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Seniors reflect on changes, memories at Notre Dame

Joe Piarulli | Friday, May 19, 2006

At a University where history, tradition and consistency are said to reign supreme, the only person that has been here for it all is the one on top of the Golden Dome.

Though many changes will come after they leave, the members of the class of 2006 witnessed some of the most significant recent events at Notre Dame: a new University President and a new head football coach.

“A new president is probably the biggest transition that the University has faced since I was here,” senior Ryan Finlen said. “It does usher in a new era with Father Jenkins more so than anything else.”

Finlen said he remembers being around Jenkins during his freshman year in Sorin College.

“He used to sit down on the floor in one of the senior rooms where I used to watch some of the away games,” he said. “A couple years later he becomes [University president].”

Senior Mary Ellen Botta said the inauguration of Jenkins as the University’s 17th president is already showing some benefits.

“It was good, especially because all sorts of different dialogues were opened, even just with all the inaugural events,” she said. “His willingness to talk to students and come out with public statements is a big step.”

Finlen said the switch from Tyrone Willingham to Charlie Weis was not the defining event for the senior class.

“We switched from a coach that we only had for three years so it wasn’t like Ty was settled in really,” he said. “So even though it made headlines I don’t think it was the biggest change that the University has seen.”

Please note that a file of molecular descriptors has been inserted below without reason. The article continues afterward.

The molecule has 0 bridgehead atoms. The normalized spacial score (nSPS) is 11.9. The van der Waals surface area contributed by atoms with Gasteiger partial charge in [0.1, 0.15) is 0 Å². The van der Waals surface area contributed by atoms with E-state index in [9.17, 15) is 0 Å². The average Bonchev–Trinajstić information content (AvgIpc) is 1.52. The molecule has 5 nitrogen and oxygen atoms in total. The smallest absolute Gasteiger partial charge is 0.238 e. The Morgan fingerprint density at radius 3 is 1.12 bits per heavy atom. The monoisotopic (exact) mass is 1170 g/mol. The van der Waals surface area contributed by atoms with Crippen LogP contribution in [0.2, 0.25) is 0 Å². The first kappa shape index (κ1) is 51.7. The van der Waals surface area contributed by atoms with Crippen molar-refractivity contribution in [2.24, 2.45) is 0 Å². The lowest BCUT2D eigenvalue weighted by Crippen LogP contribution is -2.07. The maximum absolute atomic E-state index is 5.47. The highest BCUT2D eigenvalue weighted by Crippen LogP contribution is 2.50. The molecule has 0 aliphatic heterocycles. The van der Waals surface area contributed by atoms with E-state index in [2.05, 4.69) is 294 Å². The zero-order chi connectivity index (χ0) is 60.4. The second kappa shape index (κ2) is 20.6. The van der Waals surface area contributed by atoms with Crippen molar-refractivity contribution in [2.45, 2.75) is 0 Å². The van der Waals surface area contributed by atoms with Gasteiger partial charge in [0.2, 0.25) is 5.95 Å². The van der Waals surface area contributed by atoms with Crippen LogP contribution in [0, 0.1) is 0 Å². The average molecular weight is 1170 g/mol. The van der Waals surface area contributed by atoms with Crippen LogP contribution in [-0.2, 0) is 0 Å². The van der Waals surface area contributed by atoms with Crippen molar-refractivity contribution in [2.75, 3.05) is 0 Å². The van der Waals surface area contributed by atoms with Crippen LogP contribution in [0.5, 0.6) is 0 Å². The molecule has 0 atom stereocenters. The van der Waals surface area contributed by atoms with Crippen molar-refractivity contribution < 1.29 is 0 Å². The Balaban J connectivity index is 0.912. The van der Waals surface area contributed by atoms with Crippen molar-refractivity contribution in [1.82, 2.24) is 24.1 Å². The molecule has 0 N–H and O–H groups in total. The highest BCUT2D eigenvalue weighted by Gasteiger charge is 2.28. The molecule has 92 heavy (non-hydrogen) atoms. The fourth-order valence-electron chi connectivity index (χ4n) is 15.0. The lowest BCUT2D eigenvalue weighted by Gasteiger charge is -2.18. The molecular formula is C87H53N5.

Senior Sarah Sibley mentioned construction and physical changes at Notre Dame as something that sticks out in her mind.

“One thing is the expansion of campus, and that’s something that’s going to continue in the future,” she said. “Even with the Jordan Auditorium, the [Guglielmino Athletics Complex] and the road work done on Douglas [Road], campus has just gotten bigger.”

Senior Vince Lyzinski said that some of the most defining transformations at Notre Dame were already in place for his class.

“A lot of the changes they made were right before I came, like the alcohol policy, and I think campus became a lot more chill,” he said. “A lot more people went off-campus because Notre Dame had a successful war on fun.”

Sibley said Notre Dame is as concerned as ever with how it is perceived.

“We are extremely concerned with our national image and how that might affect alumni contributions and national ratings,” she said.

Predicting the future

Most seniors said they see a bright future for Notre Dame, one with expansion and many victories on the gridiron.

“The years ahead look pretty promising especially with the ten-year plan and talk of new dorms and a college town,” Finlen said. “I think the University is only going to grow and get better in the next few years, especially under Father Jenkins.”

Lyzinski said he looks forward to returning to Notre Dame, even if it’s not the way he left it.

“The campus is going to get completely overhauled,” Lyzinski said. “They’re getting wireless Internet and everything. I won’t recognize it in ten years, but I’ll come back.”

Sibley said she expects Notre Dame to grow to unprecedented heights.

“I think we are going to expand campus a lot and really improve our interactions with the community,” she said. “I also think, with our emphasis on national ratings, we’re going to increase our graduate programs and PhD programs.”